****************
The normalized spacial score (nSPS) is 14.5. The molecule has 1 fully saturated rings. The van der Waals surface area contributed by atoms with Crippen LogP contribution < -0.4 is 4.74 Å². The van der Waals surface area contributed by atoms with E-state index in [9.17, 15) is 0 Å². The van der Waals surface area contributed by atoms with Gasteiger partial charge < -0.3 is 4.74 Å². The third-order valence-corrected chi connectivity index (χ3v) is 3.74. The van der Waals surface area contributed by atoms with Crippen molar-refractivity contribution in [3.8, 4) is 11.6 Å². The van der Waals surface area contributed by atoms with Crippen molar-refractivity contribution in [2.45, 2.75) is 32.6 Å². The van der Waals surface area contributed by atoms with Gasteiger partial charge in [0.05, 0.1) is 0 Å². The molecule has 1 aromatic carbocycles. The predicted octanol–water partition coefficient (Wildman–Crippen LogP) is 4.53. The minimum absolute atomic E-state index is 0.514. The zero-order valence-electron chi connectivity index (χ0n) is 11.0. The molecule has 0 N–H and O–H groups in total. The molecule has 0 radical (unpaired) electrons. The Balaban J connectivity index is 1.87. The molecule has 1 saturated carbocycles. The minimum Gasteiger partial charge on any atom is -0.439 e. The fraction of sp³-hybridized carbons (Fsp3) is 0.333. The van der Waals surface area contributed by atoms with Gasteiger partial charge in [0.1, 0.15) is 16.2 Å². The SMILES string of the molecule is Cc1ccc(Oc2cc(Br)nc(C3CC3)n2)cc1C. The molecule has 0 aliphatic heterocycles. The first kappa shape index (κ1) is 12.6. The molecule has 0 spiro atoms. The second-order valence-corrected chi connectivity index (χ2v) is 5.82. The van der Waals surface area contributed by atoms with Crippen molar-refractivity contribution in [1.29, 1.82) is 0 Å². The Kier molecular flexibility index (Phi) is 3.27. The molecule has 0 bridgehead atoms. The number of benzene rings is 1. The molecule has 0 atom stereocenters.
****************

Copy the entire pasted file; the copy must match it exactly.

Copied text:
The normalized spacial score (nSPS) is 14.5. The molecule has 1 fully saturated rings. The van der Waals surface area contributed by atoms with Crippen LogP contribution < -0.4 is 4.74 Å². The van der Waals surface area contributed by atoms with E-state index in [9.17, 15) is 0 Å². The van der Waals surface area contributed by atoms with Gasteiger partial charge < -0.3 is 4.74 Å². The third-order valence-corrected chi connectivity index (χ3v) is 3.74. The van der Waals surface area contributed by atoms with Crippen molar-refractivity contribution in [3.8, 4) is 11.6 Å². The van der Waals surface area contributed by atoms with Crippen molar-refractivity contribution in [2.45, 2.75) is 32.6 Å². The van der Waals surface area contributed by atoms with Gasteiger partial charge in [0.05, 0.1) is 0 Å². The molecule has 1 aromatic carbocycles. The predicted octanol–water partition coefficient (Wildman–Crippen LogP) is 4.53. The minimum absolute atomic E-state index is 0.514. The zero-order valence-electron chi connectivity index (χ0n) is 11.0. The molecule has 0 N–H and O–H groups in total. The molecule has 0 radical (unpaired) electrons. The Balaban J connectivity index is 1.87. The molecule has 1 saturated carbocycles. The minimum Gasteiger partial charge on any atom is -0.439 e. The fraction of sp³-hybridized carbons (Fsp3) is 0.333. The van der Waals surface area contributed by atoms with Gasteiger partial charge in [0.1, 0.15) is 16.2 Å². The SMILES string of the molecule is Cc1ccc(Oc2cc(Br)nc(C3CC3)n2)cc1C. The molecule has 0 aliphatic heterocycles. The first kappa shape index (κ1) is 12.6. The molecule has 0 spiro atoms. The second-order valence-corrected chi connectivity index (χ2v) is 5.82. The van der Waals surface area contributed by atoms with Crippen molar-refractivity contribution in [1.29, 1.82) is 0 Å². The Kier molecular flexibility index (Phi) is 3.27. The molecule has 0 bridgehead atoms. The number of benzene rings is 1. The molecule has 0 atom stereocenters.